Once you’ve decided to rent out your property, you need to decide how to manage it. This can make a huge difference to the success of your buy-to-let.
Property management is a crucial part of any buy-to-let investment. Your options are either to manage it yourself, or pay a company to do it for you.
According to a recent survey by the National Landlords Association, self-management by landlords is on the rise. It found that around 43% of private landlords were running their own lettings in the last quarter of 2019. This was a rise of 7% from 36% the previous quarter.
The increase could be down to recent changes to tenant fees. Since June 2019, agents have been banned from charging tenants certain fees, such as for reference checks, inventories and administration charges. Before the ban came in, many speculated that some agents would pass these costs onto landlords instead, which could lead to more landlords deciding to go it alone.
The importance of good property management
From ensuring a smooth move-in, to carrying out swift repairs and keeping in regular communication with tenants, property management is hugely important. It makes up a major part of the tenant’s experience of your property, so success in this area should give you a better relationship with your tenants. This could make them more likely to stay for longer, keep up with rent payments, and look after the place better.
HomeViews conducted a study looking at how property management affects tenants. It questioned 5,000 tenants across both build-to-rent and build-to-sell accommodation.
For the majority of tenants, the most important thing is responsiveness to issues and problems, the survey found. Good communication and a quick turnaround for repairs were also key. It also found that tenants in the top-rated developments were happy at the condition and upkeep of communal areas and gardens.
Properties rated the lowest in the study were found to have a number of issues with recurring problems within their buildings.
While the study only looked at build-to-rent, the same theory applies to buy-to-let houses and flats, including HMOs. Landlords should see tenants as their customers, and reputation management is important.
The perks of self-managing
Since some agents increased their letting fees for landlords, self-managing has been more tempting for some. According to one NLA report, letting and management fees rose by around 59% in the 12 months to December 2019.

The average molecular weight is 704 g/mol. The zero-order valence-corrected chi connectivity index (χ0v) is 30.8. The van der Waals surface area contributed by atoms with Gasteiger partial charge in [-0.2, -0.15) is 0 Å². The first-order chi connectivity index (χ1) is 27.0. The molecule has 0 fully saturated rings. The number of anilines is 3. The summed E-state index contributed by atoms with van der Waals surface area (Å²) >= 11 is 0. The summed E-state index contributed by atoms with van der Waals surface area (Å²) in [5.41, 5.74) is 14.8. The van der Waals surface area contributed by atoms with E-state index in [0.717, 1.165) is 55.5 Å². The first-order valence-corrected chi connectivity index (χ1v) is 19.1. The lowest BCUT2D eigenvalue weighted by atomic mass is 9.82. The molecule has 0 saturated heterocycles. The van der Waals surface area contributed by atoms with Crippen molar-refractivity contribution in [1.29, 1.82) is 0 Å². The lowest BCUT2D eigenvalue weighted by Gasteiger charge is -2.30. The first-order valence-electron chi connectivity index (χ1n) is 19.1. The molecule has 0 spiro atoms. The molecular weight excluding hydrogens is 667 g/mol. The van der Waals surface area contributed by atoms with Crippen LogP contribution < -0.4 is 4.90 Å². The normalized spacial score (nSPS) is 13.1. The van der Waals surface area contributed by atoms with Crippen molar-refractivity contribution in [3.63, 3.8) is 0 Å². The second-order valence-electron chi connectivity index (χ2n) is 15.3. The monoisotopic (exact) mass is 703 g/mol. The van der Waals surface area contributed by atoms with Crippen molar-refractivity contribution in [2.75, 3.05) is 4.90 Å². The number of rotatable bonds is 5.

There is also some evidence that tenants in properties that are managed by the landlord are happier. This will only be the case where the landlord takes their responsibilities seriously, however.
Dan Wilson Craw, interim director at Generation Rent, said: “The English Housing Survey looked at satisfaction rates for tenants who had paid a fee at the start of the tenancy and those who hadn’t.
“We might assume that those who hadn’t paid a fee aren’t renting through a letting agent… and they were more satisfied with their tenancy by about eight percentage points.”
For those who want to do it, it can be rewarding to have a relationship with your tenants. Some tenants may prefer to be able to contact the landlord directly about issues. It can also make landlords feel more in control and informed of what’s happening with their letting.
John Stewart, policy manager at the RLA, said: “Self-managing a property can be a very positive experience, allowing landlords to build relationships with their own tenants and service providers.”
“It enables landlords to retain full control over all major decisions from referencing to cost of maintenance, as well as saving money on agents’ fees.”
Opting for a letting agent
It is important to note that not all letting agents upped their charges after the tenant fees ban. Many were well-prepared for the change so they didn’t need to pass the costs onto landlords.
There are also huge benefits for those who appoint a managing agent. While it comes at a cost, most landlords treat it as a necessary business expense. Especially for those with multiple properties, or buy-to-lets in different locations to where they live, an agent can be invaluable.
Letting and management companies will also take full responsibility for keeping up to date with regulations. The buy-to-let landscape is constantly evolving, with new rules and standards emerging regularly. This can avoid you running into any legal issues down the line.